- I feel weary of divisive politics.
- I feel weary of debating.
- I feel weary of a long winter.
- I feel weary of social media, being bombarded every day by this post, this article, this meme.
- I feel weary of my to-do list, which seems to be growing faster than I can check things off.
- I feel weary of the laundry pile in my basement, the paper pile on my desk, and the snow piles on the street.
Pile after pile seem to come in wave after wave.
And now Lent comes and I’m supposed to give something up, and I can’t pick just one thing. So I give up.Pass me the ashes, I give up. I remember that out of dust I was formed. To dust I will return.
I give up. I confess my failures. I examine my shortcomings. I reflect on the ways that I cannot do it all. I resign myself to God’s will, not my own. I remember that I will die, and pain and suffering will remain, but I will have lived. I will live without the need to be right every time. I will live without the need to follow my plan, without the need to check every box, without the need to fix everything. Out of dust I was formed, and to dust I will return, but in between…I am going live.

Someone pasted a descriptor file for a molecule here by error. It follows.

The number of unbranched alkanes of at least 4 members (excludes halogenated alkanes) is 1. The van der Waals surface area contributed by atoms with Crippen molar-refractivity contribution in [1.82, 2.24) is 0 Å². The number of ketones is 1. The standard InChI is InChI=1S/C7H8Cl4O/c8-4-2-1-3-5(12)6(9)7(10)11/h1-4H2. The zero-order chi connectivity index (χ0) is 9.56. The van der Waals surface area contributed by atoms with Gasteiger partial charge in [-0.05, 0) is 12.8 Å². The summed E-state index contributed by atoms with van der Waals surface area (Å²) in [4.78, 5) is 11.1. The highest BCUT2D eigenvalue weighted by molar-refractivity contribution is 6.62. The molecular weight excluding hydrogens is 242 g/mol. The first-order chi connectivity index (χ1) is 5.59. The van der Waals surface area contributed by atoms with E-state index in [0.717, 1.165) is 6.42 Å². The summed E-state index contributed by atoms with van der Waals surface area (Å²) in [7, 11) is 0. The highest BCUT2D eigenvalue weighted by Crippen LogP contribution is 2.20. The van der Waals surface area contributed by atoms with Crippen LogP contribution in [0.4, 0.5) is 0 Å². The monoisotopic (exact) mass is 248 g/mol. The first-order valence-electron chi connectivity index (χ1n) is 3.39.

I am going to live. I fall on my knees and cry out to God, “I give up.” And when I do God will smile, embrace me and say, “Finally. Now, allow me…”
And like periods of the crossword puzzle suddenly the dam is lifted, and a tidal wave of grace comes pouring out. The fast I choose is justice, mercy, and kindness. Not because my actions will solve the world’s problems, but simply because God is. God is justice. God is mercy. God is kindness. God is love. This same God took a pile of dust and breathed life into me, so how else can I live?
I can’t solve the world’s problems. I can barely finish my laundry.
- These ashes are a reminder of my own mortality.
- These ashes are a reminder of my own shortcomings.
- These ashes are a reminder that God took ashes and formed something that I could never form.
God provides answers I could never know. God provides paths I could never find.
I give up. I get up to God, and I feel fine.